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|LETTER TO EDITOR
|Year : 2006 | Volume
| Issue : 3 | Page : 321-322
Brain surface ependymoma in a child
Harjinder S Bhatoe, Vibha Dutta
Departments of Neurosurgery and Pathology, Army Hospital (Research and Referral), Delhi Cantt, New Delhi, India
|Date of Acceptance||30-Mar-2006|
Harjinder S Bhatoe
Departments of Neurosurgery and Pathology, Army Hospital (Research and Referral), Delhi Cantt, New Delhi
Source of Support: None, Conflict of Interest: None
|How to cite this article:|
Bhatoe HS, Dutta V. Brain surface ependymoma in a child. Neurol India 2006;54:321-2
Ependymoma is a slow growing glial tumor originating from the ventricular lining or central canal and is composed of neoplastic ependymal cells. Usual site of these tumors in children is the posterior fossa. Exceptionally, they may occur supratentorially, without any connection to the ventricular lining. We report one such tumor in a child, diagnosed as a clear cell ependymoma.
An 11-year-old girl was admitted with a 2-months history of intermittent bouts of generalized headache, often accompanied by vomiting. There was no history of seizures, alteration in sensorium, ataxia or any limb weakness. Clinical evaluation except for bilateral papilledema was unremarkable. MRI brain (T1- and T2-weighted and T1-gadolinium sequences) showed low-intensity intraaxial tumor in right parietal lobe, reaching the surface, on T1-WI with peripheral enhancement with intravenous Gadolinium. The contents had bright signal intensity on T2-WI. A solid contrast-enhancing portion was seen over the medial aspect of the tumor [Figure - 1][Figure - 2]. There was no edema of the brain.
Craniotomy revealed cortical and subcortical cystic tumor, containing a straw-colored fluid that could be separated from the surrounding brain without any difficulty. No connection to the ventricular wall was seen. Tumor was totally excised. Postoperative period was uneventful. Histopathology revealed a highly cellular tumor with a sharp tumor-parenchymal surface. The tumor cells had a clear perinuclear halo and were seen to lie within a fibrillary background. Perivascular pseudorosettes were obvious in most of the sections [Figure - 3]. No mitotic figures were identified. Immunohistochemistry revealed positivity for GFAP, S-100 and vimentin and negativity for synaptophysin. Based on these features, a diagnosis of clear cell ependymoma (WHO grade II) was made. At present, she is on follow-up and CT after 2 years has not revealed any recurrence.
Rarely, supratentorial ependymomas may occur outside the ventricular system, particularly in children. It is likely that in such a situation, they arise from ependymal cell rests (embryonic ependymal remnants) in brain parenchyma. Supratentorial tumors often exhibit cystic components and extensive calcification may be observed. Microscopically, diagnostic features are perivascular pseudorosettes and ependymal rosettes. Mitotic figures are rare. The cells display a clear perinuclear halo akin to oligodendroglia and the tumor can mimic oligodendroglioma, central neurocytoma and clear cell renal carcinoma. Although clear cells resembling oligodendrocytes are known to occur in ependymomas, tumors composed primarily of such cells are rare. Clear cell ependymomas (CCEs) are well delineated tumors characterized by sharp circumscription, hypervascularity as reflected by contrast enhancement on CT and MRI. These tumors have a predilection for supratentorial region in children; nine of the 10 children with CCEs reported by Fouladi et al had supratentorial tumors. Histologically, CCEs show reactivity to GFAP, S-100 and vimentin. Moreover, ependymomas lack synaptophysin reactivity, which is seen more often in central neurocytoma. Electron microscopy shows complex intercellular junctions, surface microvilli and microrosette formation, thus underscoring the importance of EM in diagnosis. Unlike the central neurocytomas and glioneurocytomas, CCEs lack secretory granules, vesicles and synapses.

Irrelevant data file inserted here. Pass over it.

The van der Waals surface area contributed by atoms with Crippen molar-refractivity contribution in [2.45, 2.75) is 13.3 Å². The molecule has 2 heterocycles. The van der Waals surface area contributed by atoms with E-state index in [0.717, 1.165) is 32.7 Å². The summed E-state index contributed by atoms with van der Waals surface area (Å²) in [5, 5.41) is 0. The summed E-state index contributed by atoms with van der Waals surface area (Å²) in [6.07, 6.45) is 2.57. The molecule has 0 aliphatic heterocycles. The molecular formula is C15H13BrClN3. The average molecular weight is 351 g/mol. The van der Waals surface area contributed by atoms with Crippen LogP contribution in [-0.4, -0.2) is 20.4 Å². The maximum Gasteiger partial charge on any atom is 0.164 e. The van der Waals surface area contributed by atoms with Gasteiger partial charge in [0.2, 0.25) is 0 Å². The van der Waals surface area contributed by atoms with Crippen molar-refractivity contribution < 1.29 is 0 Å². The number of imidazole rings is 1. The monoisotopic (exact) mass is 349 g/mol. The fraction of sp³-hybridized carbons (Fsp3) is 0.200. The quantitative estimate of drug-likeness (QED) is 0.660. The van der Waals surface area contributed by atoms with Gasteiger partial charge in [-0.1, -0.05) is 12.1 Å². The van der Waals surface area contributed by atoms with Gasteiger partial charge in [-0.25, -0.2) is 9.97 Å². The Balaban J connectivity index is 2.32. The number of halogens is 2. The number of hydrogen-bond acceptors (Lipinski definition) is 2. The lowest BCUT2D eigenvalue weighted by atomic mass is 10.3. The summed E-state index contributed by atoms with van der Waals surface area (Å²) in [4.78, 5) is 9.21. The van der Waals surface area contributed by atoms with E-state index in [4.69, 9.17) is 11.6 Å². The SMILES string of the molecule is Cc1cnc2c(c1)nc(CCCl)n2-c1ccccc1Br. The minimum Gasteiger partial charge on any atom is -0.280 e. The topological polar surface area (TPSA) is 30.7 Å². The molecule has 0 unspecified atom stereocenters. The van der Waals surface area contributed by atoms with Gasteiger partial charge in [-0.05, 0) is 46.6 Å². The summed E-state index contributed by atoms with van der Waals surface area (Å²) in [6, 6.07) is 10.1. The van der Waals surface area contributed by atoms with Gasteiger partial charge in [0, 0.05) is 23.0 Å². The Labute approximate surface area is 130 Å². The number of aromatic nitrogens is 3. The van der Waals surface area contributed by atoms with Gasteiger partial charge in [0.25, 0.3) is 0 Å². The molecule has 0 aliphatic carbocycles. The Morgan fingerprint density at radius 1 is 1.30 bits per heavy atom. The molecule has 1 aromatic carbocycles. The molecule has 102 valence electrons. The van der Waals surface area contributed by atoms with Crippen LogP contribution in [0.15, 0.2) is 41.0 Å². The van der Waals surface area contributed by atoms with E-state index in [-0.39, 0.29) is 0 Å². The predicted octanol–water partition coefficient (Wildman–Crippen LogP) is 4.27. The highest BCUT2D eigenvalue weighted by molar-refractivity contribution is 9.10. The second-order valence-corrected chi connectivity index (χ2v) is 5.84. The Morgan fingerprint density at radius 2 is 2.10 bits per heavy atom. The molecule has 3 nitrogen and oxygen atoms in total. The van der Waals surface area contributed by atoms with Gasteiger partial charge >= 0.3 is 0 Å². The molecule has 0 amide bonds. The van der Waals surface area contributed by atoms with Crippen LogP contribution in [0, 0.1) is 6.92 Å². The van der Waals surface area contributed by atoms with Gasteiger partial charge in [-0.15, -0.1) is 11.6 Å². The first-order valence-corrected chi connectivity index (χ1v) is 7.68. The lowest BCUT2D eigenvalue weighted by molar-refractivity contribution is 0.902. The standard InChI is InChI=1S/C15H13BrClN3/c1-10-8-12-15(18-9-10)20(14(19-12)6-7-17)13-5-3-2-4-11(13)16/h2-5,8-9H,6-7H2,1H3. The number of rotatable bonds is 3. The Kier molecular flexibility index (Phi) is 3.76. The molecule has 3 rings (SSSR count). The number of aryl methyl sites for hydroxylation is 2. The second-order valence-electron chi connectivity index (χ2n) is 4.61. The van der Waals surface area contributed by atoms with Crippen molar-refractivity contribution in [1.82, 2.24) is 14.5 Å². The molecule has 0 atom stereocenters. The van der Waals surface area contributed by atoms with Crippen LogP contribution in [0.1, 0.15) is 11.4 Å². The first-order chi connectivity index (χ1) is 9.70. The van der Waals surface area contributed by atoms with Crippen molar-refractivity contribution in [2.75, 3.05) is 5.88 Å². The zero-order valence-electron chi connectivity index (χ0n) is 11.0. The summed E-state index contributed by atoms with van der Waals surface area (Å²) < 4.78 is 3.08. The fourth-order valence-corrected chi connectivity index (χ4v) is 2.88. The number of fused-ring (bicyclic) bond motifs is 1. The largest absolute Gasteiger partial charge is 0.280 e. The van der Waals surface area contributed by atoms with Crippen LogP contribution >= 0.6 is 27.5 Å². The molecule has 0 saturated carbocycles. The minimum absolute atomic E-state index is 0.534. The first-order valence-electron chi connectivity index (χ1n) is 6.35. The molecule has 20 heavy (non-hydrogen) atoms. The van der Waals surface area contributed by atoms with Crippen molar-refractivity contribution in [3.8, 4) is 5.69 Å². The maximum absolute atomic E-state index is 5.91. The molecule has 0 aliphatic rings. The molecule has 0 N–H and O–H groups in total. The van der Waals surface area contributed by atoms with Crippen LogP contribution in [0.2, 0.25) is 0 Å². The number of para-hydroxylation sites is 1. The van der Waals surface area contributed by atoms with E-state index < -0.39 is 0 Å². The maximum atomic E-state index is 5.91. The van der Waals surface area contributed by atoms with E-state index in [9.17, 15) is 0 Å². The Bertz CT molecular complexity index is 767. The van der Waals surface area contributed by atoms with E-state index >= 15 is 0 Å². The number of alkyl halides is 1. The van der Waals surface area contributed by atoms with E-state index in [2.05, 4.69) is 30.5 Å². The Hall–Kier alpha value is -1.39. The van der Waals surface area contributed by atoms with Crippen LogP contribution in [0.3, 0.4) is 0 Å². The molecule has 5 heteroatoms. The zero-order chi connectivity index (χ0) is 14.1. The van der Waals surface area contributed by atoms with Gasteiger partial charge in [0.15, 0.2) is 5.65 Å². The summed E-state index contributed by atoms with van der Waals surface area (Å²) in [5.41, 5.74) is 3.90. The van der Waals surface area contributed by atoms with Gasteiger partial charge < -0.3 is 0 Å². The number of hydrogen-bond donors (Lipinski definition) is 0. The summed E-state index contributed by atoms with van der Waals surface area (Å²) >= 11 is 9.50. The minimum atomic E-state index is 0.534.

While the issue of radiotherapy in ependymomas in children is still not completely settled, it is generally advised to give radiotherapy even after complete removal. Without radiotherapy, these tumors can have early recurrence and extraneural metastases. Roncaroli et al recently reported three cases of brain surface ependymoma, one of whom was in a child. No radiation therapy was given and the outcome was correlated to the completeness of excision and the tumor grade. There is no known prognostic significance attached to clear-cell change in ependymomas.
CCEs are unusual variants of ependymomas. Ependymomas occurring supratentorially without any connection to the ventricular system are rare. The tumors are slow growing, cystic and can be completely excised. Histopathological appearances are typical and the diagnosis can be further confirmed by immunohistochemistry.
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[Figure - 1], [Figure - 2], [Figure - 3]
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| ||Neuropathology. 2008; 28(4): 366-371 |
|[Pubmed] | [DOI]|